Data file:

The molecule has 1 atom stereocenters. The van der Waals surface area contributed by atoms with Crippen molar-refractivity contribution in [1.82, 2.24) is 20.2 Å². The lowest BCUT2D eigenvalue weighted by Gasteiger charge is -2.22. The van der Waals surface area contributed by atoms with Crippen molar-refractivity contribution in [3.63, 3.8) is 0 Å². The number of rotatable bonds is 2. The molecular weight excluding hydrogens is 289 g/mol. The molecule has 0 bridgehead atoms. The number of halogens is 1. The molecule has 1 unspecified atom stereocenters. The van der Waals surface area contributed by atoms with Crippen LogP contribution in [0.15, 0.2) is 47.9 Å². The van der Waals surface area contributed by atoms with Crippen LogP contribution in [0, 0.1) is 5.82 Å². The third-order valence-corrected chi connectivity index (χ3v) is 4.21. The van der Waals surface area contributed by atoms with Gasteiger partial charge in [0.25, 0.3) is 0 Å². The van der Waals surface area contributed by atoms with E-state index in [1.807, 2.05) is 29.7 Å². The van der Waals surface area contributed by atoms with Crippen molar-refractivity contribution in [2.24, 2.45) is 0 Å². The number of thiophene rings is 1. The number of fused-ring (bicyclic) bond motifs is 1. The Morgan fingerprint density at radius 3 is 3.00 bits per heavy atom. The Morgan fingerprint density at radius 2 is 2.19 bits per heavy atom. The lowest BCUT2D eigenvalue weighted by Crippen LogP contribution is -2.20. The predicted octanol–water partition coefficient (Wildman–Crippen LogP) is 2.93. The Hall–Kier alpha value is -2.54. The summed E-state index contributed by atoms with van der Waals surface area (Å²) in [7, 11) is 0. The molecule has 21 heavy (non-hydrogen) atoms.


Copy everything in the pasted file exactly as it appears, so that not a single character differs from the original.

The molecule has 1 atom stereocenters. The van der Waals surface area contributed by atoms with Crippen molar-refractivity contribution in [1.82, 2.24) is 20.2 Å². The lowest BCUT2D eigenvalue weighted by Gasteiger charge is -2.22. The van der Waals surface area contributed by atoms with Crippen molar-refractivity contribution in [3.63, 3.8) is 0 Å². The number of rotatable bonds is 2. The molecular weight excluding hydrogens is 289 g/mol. The molecule has 0 bridgehead atoms. The number of halogens is 1. The molecule has 1 unspecified atom stereocenters. The van der Waals surface area contributed by atoms with Crippen LogP contribution in [0.15, 0.2) is 47.9 Å². The van der Waals surface area contributed by atoms with Crippen LogP contribution in [0, 0.1) is 5.82 Å². The third-order valence-corrected chi connectivity index (χ3v) is 4.21. The van der Waals surface area contributed by atoms with Gasteiger partial charge in [0.25, 0.3) is 0 Å². The van der Waals surface area contributed by atoms with E-state index in [1.807, 2.05) is 29.7 Å². The van der Waals surface area contributed by atoms with Crippen molar-refractivity contribution in [2.24, 2.45) is 0 Å². The number of thiophene rings is 1. The number of fused-ring (bicyclic) bond motifs is 1. The Morgan fingerprint density at radius 3 is 3.00 bits per heavy atom. The Morgan fingerprint density at radius 2 is 2.19 bits per heavy atom. The lowest BCUT2D eigenvalue weighted by Crippen LogP contribution is -2.20. The predicted octanol–water partition coefficient (Wildman–Crippen LogP) is 2.93. The Hall–Kier alpha value is -2.54. The summed E-state index contributed by atoms with van der Waals surface area (Å²) in [7, 11) is 0. The molecule has 21 heavy (non-hydrogen) atoms.